- Middle East/North Africa
The Port Said football disaster still echoes in the hearts and minds of those whose hearts and minds are still intact after hearing about the tragic massacre of at least 71 football fans in what many consider to be a planned, barbaric attack aiming to do nothing more than aggravate the sense of lawlessness in the country.
Twelve people have already died in the ensuing street wars in Cairo near the Interior Ministry and in Suez. Reports suggest that one of the victims in Cairo was shot with live ammunition, “while Prime Minister Kamal al-Ganzouri refuses to hand in his resignation, the military council remains quiet, and the interior minister is still far from being tried,” read articles from independent Al-Tahrir. Despite its inaction, the ruling Supreme Council of the Armed Forces keeps repeating the lines it has said many times before — “the state will not fall, and we will severely punish everyone involved in the crime,” according to Al-Ahram, the state’s flagship daily.
The Muslim Brotherhood’s party paper, Freedom and Justice, reports that April 6 Youth Movement Democratic Front announced that attempts to achieve a truce between police and protesters around Egypt had failed. Yesterday some groups had apparently attempted to negotiate such a truce, according to Al-Ahram.
“I do not rule out a conspiracy and believe that there are some security officials and policemen involved in this. How else do we explain the complete lack of security interference during the game to protect fans who were being slaughtered and thrown off the bleachers for over an hour and a half?” said Ahly player Mohamed Abu Treka in a touching interview published in the independent daily Al-Shorouk.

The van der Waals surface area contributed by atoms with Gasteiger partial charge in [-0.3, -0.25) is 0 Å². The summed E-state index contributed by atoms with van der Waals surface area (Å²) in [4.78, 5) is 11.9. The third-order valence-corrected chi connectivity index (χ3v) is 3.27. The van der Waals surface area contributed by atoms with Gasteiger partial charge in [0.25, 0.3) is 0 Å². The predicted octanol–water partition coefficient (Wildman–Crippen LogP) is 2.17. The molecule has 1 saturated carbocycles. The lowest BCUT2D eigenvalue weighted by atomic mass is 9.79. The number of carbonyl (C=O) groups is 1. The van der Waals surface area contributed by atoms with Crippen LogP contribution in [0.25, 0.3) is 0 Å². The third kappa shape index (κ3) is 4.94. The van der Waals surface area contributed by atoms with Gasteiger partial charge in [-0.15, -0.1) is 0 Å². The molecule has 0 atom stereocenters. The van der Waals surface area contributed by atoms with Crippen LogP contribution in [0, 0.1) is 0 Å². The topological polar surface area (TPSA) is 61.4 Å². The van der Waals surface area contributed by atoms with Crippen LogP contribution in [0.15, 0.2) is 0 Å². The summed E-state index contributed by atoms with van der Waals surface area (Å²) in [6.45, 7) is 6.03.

Parliament’s fact-finding commission has released some information from their ongoing investigation that implicates security officials and members of the defunct National Democratic Party, particularly Gamal Mubarak’s close friend and business associate Gamal Omar, according to state-run Al-Akhbar. Port Said residents reportedly captured a known criminal and ex-convict who was inciting protesters to attack a police station in the city after someone there recognized him as one of the perpetrators of the stadium massacre. The captive, Al-Sayed Mohamed Refaat, “Al-Danf, ” told his side of the story — most papers reported it — which implicated those mentioned in Al-Akhbar.
Al-Danf claims that the plan involved hiring 600 thugs from outside Port Said to carry out the crime at the price of LE150 per thug.
The fact-finding commission also claims that the majority of the evidence in Port Said stadium has “disappeared,” Al-Ahram says.
In his interview, Abu Treika, undoubtedly Egypt’s most beloved soccer player, who had been quiet throughout all of the events of the past year, spoke out after being a first-hand witness and having had two young fans die in his arms while trapped in the dressing room, as security watched on.
“Yes, I refused to meet Field Marshal [Hussein] Tantawi, because I believe the military council to be an accessory to this crime. I do not understand why they are still so unable to make any decisions to secure the country against thugs,” he said, speaking of bypassing the de facto leader of the country when Tantawi went to greet the players on their safe return from Port Said.
Abu Treika refused to speak about football or any personal matters during the interview, which was conducted after some victims' funerals.
“Fighting for justice for the martyrs is now my main goal. We are in front of a tragedy, and cannot possibly think of anything else until justice is served,” he said.